Although it is a competitive industry in every way, a fashion design school will teach you that there are different approaches to a professional career in the fashion industry. Aside from accessories and clothing designers, some specialize in merchandising, marketing, public relations, event coordination, brand development, trend forecasting, editing and fashion journalism, photography, and of course, modeling. While modeling is just one niche in the larger-than-life fashion industry, the inner workings of the modeling world have proven complex, with multiple specialized places of their own. There are different types of models and other purposes of modeling. Below are some examples of the different kinds of modeling, the requirements, and whether you can meet them.

High Fashion Modeling: This modeling is often the basis for the stereotype of a model that most people have in their heads. Mannequins usually work with elite fashion designers or luxurious makeup and beauty companies. What may have created the stereotype is that these fashion models have a very specific look that is considered the “ideal woman” by top labels. They are usually a minimum of 5’9 and are extremely thin (size 0’s are not uncommon). They model the most expensive, well-made clothes and beauty products, and top designers often design clothes with the body of the specific high fashion model in mind. High fashion modeling is cutthroat and competitive, but these models make the most money of any model in the industry,

Runway Modeling: Runway modeling often coincides with high fashion modeling. However, the emphasis is clearly on the model’s ability to gracefully travel down a runway, rather than just posing in still photos. Again, runway models are almost always tall, leggy, and extremely slim. They also need to be comfortable walking, dancing (or even running), and generally move around in very high heels and all types of clothing, often including lingerie. Designers rely heavily on their runway models’ ability to showcase their clothes during their runway shows. Hence, models who work for top designers are also extremely well paid.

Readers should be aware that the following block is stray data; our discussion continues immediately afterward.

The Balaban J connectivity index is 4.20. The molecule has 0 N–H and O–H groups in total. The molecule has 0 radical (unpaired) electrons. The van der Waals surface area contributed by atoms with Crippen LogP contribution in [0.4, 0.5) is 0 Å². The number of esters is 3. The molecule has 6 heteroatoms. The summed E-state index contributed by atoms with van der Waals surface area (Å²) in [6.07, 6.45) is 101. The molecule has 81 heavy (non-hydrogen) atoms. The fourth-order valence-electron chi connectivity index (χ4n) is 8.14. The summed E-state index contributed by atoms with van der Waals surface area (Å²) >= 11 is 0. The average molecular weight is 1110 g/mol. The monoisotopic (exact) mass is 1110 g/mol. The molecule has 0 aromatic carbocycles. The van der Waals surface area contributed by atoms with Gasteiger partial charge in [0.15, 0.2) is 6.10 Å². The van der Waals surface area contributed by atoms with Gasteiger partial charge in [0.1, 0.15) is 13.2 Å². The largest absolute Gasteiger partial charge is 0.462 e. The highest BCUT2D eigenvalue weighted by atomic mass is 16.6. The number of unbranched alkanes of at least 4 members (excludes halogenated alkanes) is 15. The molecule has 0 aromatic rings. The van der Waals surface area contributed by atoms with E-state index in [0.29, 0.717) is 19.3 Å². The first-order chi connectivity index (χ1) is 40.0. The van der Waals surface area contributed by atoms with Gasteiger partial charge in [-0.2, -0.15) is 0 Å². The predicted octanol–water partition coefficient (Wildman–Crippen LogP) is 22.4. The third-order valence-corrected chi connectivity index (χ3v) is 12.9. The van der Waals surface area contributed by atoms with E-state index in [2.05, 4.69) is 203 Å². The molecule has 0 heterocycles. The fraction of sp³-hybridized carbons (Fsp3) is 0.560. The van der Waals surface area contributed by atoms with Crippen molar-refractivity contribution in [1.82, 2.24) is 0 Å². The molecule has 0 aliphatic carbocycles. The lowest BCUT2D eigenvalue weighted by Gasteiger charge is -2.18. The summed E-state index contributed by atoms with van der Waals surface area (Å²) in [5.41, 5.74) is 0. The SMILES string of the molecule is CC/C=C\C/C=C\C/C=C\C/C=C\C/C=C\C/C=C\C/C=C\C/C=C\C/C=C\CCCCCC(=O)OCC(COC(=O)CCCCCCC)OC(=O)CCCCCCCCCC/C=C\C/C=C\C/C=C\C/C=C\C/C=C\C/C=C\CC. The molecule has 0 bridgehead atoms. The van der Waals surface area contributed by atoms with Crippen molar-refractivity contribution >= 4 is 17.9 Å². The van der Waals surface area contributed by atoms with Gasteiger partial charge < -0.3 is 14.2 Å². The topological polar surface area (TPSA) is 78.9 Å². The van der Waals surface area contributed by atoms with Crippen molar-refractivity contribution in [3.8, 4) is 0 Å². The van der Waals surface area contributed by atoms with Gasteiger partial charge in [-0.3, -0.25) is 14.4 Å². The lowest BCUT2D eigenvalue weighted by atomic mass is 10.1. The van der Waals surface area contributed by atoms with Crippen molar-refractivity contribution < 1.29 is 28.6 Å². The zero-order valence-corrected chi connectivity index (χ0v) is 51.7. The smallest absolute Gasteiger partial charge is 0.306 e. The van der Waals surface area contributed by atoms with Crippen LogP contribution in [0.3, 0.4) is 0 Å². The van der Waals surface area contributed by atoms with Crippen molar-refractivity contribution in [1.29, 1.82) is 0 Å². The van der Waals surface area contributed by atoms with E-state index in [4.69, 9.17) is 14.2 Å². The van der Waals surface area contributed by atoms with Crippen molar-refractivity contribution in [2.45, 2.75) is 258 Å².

Glamor Modeling: Glamor modeling is different from high fashion modeling because it puts an entirely different emphasis. There are no height and weight requirements for glamor models, and their work usually shows a sexual theme. For example, the models you see in Playboy Magazine are a prime example of glamor models, pin-up girls in calendars, or often bathing suits or lingerie models can fall into that category. Glamor models are used to sell ideas of sexuality and desire to promote a product, rather than as a canvas to showcase high fashion clothing that sells itself based on a designer’s reputation and skill.